The proliferation of non-relational databases in the tech sector these days could lead you to think that these data management tools (also known as NoSQL databases) are eventually going to make traditional relational databases extinct.
Not so. Each of these database types is best suited for very different types of workloads, and that's going to prevent either one from tromping the other into the dust. Which means that IT and other managers are going to have to figure out which approach is best suited for the task at hand.
In this two-part series, I'll examine the capabilities of both NoSQL and relational databases to help you make the right decisions for your organization.
"NoSQL"? More Like "Not Only SQL"
Right off the bat, NoSQL databases are unique because they are usually independent from Structured Query Language (SQL) found in relational databases. Relational databases all use SQL as the domain-specific language for ad hoc queries, while non-relational databases have no such standard query language, so they can use whatever they want. That can, if need be, include SQL.
NoSQL databases are designed to excel in speed and volume. To pull this off, NoSQL software will use techniques that can scare the crap out of relational database users — such as not promising that all data is consistent within a system all of the time.
That's a key result of using relational databases, because when you are conducting a financial transaction, such as buying something on Amazon, databases have to be very sure that one account is debited the same amount that another account is debited at the same time.
Because so much of this back-and-forth read-write activity is needed in a single transaction, a relational database could never keep up with the speed and scaling necessary to make a company like Amazon work.
According to Bob Wiederhold, CEO of NoSQL database vendor Couchbase, the architecture and features of NoSQL databases bring four key advantages to NoSQL users.
Go Big Or Go Home
Easier scalability is the first aspect highlighted by Wiederhold. NoSQL databases like Couchbase and 10Gen's MongoDB, he said, can be scaled up to handle much bigger data volumes with relative ease.
If your company suddenly finds itself deluged by overnight success, for example, with customers coming to your Web site by the droves, a relational database would have to be painstakingly replicated and re-partitioned in order to scale up to meet the new demand.
Wiederhold cited social and mobile gaming vendors as the big example of this kind of situation. An endorsement or a few well-timed tweets could spin up semi-dormant gaming servers and get them to capacity in mere hours. Because of the distributed nature of non-relational databases, to scale NoSQL all you need to do is add machines to the cluster to meet demand.
There's No Need To Fear
Performance is another way that NoSQL databases can excel. First, every time you add a new server to a NoSQL database cluster, there is performance scaling by virtue of the fact that you're throwing another processor into the equation.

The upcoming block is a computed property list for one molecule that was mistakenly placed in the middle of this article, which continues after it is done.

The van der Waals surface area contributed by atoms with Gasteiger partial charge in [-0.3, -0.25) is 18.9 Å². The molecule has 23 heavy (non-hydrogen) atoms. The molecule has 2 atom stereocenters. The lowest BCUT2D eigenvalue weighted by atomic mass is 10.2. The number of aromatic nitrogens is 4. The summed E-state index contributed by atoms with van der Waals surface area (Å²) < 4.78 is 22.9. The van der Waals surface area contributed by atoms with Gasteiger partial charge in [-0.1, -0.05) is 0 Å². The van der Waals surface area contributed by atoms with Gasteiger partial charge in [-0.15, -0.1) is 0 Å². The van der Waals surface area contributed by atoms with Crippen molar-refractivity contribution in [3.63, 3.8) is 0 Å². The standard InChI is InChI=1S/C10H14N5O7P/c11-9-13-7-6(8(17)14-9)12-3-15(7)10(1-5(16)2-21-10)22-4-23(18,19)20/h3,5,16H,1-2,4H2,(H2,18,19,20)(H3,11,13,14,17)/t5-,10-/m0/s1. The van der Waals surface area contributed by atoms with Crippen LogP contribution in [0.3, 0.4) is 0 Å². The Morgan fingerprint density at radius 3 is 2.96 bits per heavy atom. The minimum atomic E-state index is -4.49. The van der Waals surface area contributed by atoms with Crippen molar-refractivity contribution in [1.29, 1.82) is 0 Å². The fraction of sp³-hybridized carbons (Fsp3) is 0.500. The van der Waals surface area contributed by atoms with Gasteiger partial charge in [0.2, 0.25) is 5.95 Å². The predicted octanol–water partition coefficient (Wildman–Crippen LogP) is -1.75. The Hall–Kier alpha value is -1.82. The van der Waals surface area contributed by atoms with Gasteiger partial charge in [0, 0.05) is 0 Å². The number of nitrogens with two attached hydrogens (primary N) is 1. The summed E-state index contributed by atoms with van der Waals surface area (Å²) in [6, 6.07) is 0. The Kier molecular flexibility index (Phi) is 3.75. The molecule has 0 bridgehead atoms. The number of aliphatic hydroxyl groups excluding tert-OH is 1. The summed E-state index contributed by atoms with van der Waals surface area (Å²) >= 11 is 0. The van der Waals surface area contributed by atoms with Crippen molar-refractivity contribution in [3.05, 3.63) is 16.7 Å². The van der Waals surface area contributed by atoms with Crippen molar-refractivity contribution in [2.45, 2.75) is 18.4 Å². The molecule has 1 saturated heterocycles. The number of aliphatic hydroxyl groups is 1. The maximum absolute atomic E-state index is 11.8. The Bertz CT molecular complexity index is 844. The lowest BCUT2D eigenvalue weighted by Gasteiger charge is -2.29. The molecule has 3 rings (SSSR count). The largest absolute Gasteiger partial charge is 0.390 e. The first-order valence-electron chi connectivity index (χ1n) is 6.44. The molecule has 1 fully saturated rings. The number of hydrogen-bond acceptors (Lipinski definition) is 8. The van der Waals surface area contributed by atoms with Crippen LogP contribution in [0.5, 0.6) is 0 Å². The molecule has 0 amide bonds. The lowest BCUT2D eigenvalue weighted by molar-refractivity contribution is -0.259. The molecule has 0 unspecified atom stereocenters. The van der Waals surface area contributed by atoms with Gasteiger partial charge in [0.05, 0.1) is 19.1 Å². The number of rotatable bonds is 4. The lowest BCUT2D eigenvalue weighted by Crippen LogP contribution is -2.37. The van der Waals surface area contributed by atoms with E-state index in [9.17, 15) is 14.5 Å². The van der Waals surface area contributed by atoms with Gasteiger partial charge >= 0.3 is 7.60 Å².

Beyond the scaling advantages, the very architecture of NoSQL tools aids performance. If a relational database had tens or even hundreds of thousands of tables, data processing would generate far more locks on that data, and greatly degrade the performance of the database.
Because NoSQL databases have weaker data consistency models, they can trade off consistency for efficiency. In Wiederhold's social gaming example, if a user updated his or her profile, there's no real degradation of game performance if that profile's new info isn't updated across the entire database instantly. This means that resources can be dedicated to other things, like tracking down that orc that's about smack you around in-game.
Objects Of Desire
When applications developers have to work with data in relational databases, it can at times be troublesome due to data mapping and impedance issues. In NoSQL databases, this is not usually a problem, because data is not stored in the same manner.
With document-oriented NoSQL databases, for instance, data is stored in just that format: documents. And since documents are objects, after all, then programmers who tend to think in object-oriented terms are going to be much more familiar with manipulating such data.
That weaker consistency model helps programmers, tool, since their apps don't have to rigidly conform to data consistency requirements. That makes coding much simpler and (by extension) much faster.
Downtime? What Downtime?
Wiederhold's fourth example is a new one to the NoSQL advantage list. It's something that non-relational databases weren't specifically designed to do, but at which they've nonetheless turned out to be proficient.
Because of their distributed nature, Wiederhold says, NoSQL databases can be pretty much always on. This is a huge advantage for web- and mobile-based businesses that can't afford to be down for a single moment.
With some advanced planning, software updates and hardware upgrades can be performed while the database is still running hot. Try doing that with a relational database without taking it down, and you're in for a world of trouble.
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NoSQL databases' advantages sound great, and they are — for the right use case. If your company has a data set that will remain relatively constant in size, or that only grows slowly, you'll have little need to migrate to a non-relational system.
If sudden growth, agile development or high performance are something your organization will need for its data, then you should take a look at the NoSQL class of databases and see what might be a fit for you.
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